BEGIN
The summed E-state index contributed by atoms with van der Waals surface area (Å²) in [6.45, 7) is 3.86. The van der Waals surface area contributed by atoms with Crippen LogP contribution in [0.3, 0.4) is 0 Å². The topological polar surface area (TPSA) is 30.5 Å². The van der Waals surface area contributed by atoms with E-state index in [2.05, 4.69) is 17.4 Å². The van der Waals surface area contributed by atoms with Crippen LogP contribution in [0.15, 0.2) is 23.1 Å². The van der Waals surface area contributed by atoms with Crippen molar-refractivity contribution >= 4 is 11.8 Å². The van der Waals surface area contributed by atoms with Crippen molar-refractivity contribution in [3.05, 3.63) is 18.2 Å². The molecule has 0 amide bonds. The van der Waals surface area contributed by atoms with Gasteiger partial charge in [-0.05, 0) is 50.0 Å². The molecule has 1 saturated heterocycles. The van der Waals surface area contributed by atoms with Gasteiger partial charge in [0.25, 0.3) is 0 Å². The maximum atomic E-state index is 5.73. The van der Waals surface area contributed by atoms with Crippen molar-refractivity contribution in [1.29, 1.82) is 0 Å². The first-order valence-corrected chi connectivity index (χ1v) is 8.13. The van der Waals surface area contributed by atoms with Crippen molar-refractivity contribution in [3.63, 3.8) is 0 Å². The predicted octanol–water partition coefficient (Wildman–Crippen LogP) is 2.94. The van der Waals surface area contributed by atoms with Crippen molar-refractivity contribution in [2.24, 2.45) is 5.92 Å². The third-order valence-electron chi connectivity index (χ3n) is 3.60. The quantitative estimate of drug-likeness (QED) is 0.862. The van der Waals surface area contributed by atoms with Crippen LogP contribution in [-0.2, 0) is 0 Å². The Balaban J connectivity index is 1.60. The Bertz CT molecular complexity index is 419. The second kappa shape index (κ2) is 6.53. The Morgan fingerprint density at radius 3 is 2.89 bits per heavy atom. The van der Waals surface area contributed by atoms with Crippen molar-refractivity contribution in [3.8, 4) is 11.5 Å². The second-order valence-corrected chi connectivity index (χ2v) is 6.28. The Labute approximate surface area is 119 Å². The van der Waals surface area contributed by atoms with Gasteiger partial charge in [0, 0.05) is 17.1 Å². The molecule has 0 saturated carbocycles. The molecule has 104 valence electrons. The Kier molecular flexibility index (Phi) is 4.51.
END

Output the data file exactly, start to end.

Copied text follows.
The summed E-state index contributed by atoms with van der Waals surface area (Å²) in [6.45, 7) is 3.86. The van der Waals surface area contributed by atoms with Crippen LogP contribution in [0.3, 0.4) is 0 Å². The topological polar surface area (TPSA) is 30.5 Å². The van der Waals surface area contributed by atoms with E-state index in [2.05, 4.69) is 17.4 Å². The van der Waals surface area contributed by atoms with Crippen LogP contribution in [0.15, 0.2) is 23.1 Å². The van der Waals surface area contributed by atoms with Crippen molar-refractivity contribution >= 4 is 11.8 Å². The van der Waals surface area contributed by atoms with Crippen molar-refractivity contribution in [3.05, 3.63) is 18.2 Å². The molecule has 0 amide bonds. The van der Waals surface area contributed by atoms with Gasteiger partial charge in [-0.05, 0) is 50.0 Å². The molecule has 1 saturated heterocycles. The van der Waals surface area contributed by atoms with Gasteiger partial charge in [0.25, 0.3) is 0 Å². The maximum atomic E-state index is 5.73. The van der Waals surface area contributed by atoms with Crippen molar-refractivity contribution in [1.29, 1.82) is 0 Å². The first-order valence-corrected chi connectivity index (χ1v) is 8.13. The van der Waals surface area contributed by atoms with Crippen molar-refractivity contribution in [3.63, 3.8) is 0 Å². The predicted octanol–water partition coefficient (Wildman–Crippen LogP) is 2.94. The van der Waals surface area contributed by atoms with Crippen molar-refractivity contribution in [2.24, 2.45) is 5.92 Å². The third-order valence-electron chi connectivity index (χ3n) is 3.60. The quantitative estimate of drug-likeness (QED) is 0.862. The van der Waals surface area contributed by atoms with Crippen LogP contribution in [-0.2, 0) is 0 Å². The Balaban J connectivity index is 1.60. The Bertz CT molecular complexity index is 419. The second kappa shape index (κ2) is 6.53. The Morgan fingerprint density at radius 3 is 2.89 bits per heavy atom. The van der Waals surface area contributed by atoms with Crippen molar-refractivity contribution in [3.8, 4) is 11.5 Å². The second-order valence-corrected chi connectivity index (χ2v) is 6.28. The Labute approximate surface area is 119 Å². The van der Waals surface area contributed by atoms with Gasteiger partial charge in [0, 0.05) is 17.1 Å². The molecule has 0 saturated carbocycles. The molecule has 104 valence electrons. The Kier molecular flexibility index (Phi) is 4.51.